My son loved to sing and could carry a tune even before he was able to speak. Shortly after he had begun to talk, at around age three, he would sing with great gusto his favorite Christmas carol:
Hark the herald angels sing
Glory to the newborn king
Peace on earth and mercy wild
God and sinners reconciled.
I smiled at the substitution of “wild” for “mild,” recalling that when I was a few years older than my son was then I’d been puzzled by pictures of the Holy Family in Nativity scenes. My confusion stemmed from some words in the Christmas carol “Silent Night.” There in the pictures were Mary, the Baby, and Joseph—but where was the other one, “Round John Virgin?”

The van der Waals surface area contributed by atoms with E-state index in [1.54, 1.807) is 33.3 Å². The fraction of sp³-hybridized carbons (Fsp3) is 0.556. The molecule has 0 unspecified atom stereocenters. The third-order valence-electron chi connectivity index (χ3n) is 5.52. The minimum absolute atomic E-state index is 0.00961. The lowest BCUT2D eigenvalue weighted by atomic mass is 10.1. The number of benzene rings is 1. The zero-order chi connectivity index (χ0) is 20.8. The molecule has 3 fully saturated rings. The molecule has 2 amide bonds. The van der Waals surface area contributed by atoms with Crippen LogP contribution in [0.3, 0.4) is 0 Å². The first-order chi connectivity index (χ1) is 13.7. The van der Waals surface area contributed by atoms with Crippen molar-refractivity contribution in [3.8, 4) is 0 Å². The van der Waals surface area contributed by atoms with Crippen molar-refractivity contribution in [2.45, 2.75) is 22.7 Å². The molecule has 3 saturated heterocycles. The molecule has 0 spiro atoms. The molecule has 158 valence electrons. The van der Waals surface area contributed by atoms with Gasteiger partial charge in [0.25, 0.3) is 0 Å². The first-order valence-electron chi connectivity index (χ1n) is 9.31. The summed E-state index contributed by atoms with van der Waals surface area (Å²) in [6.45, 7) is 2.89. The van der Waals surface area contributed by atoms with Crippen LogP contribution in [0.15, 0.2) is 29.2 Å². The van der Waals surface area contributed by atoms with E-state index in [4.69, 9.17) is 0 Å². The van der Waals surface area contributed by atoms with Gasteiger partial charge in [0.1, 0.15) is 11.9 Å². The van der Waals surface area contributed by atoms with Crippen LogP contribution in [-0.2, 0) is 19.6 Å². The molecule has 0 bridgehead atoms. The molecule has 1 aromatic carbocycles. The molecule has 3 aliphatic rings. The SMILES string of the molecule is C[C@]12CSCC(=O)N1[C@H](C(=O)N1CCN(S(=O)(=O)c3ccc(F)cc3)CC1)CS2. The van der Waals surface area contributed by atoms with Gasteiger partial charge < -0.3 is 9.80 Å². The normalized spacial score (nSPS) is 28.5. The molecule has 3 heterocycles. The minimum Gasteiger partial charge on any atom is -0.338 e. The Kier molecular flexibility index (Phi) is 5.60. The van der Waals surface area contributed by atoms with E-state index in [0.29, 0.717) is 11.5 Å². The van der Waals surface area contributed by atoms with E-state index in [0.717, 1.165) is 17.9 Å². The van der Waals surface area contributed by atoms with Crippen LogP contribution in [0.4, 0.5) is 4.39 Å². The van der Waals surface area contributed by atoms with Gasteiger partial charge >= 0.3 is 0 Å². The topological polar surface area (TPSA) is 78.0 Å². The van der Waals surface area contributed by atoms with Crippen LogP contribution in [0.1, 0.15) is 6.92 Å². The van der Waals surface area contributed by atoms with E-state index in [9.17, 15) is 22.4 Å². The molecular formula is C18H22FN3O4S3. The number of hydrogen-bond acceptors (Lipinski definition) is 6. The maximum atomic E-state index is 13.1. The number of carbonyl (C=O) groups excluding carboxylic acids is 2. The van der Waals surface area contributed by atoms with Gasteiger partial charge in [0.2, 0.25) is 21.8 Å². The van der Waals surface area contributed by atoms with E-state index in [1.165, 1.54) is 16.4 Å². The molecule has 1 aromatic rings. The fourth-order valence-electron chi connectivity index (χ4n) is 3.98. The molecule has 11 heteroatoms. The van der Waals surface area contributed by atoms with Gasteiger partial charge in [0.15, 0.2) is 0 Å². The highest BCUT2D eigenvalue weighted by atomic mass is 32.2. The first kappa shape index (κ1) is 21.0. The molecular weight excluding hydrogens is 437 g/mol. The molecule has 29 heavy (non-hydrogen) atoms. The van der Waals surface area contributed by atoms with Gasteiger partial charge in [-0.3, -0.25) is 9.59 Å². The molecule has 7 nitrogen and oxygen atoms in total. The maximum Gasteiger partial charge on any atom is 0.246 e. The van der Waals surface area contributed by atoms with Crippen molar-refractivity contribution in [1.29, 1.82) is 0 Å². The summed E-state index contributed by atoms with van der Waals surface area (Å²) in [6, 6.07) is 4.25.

As I thought about “mercy wild” perhaps this was not just a child’s mishearing. Maybe my son was actually onto something with his rewording. For God’s mercy is not only inexhaustible, it’s also inexplicable. Really wild. And that’s a very good thing.
I recalled how a few years earlier three priest friends of mine and I had an after dinner custom of singing together some slightly corny 19th C. hymns in an irreverent tone of whimsy and parody. (We called ourselves “The Victorian Hymn Society.”) F. W. Faber’s hymn that begins “There’s a wideness in God’s mercy like the wideness of the sea” was sung by us in the following way:
There’s a wildness in God’s mercy
Like the wildness of the sea.
Mercy wild. Definitely something there for us.
The Rev. Frederick Erickson, a retired university professor,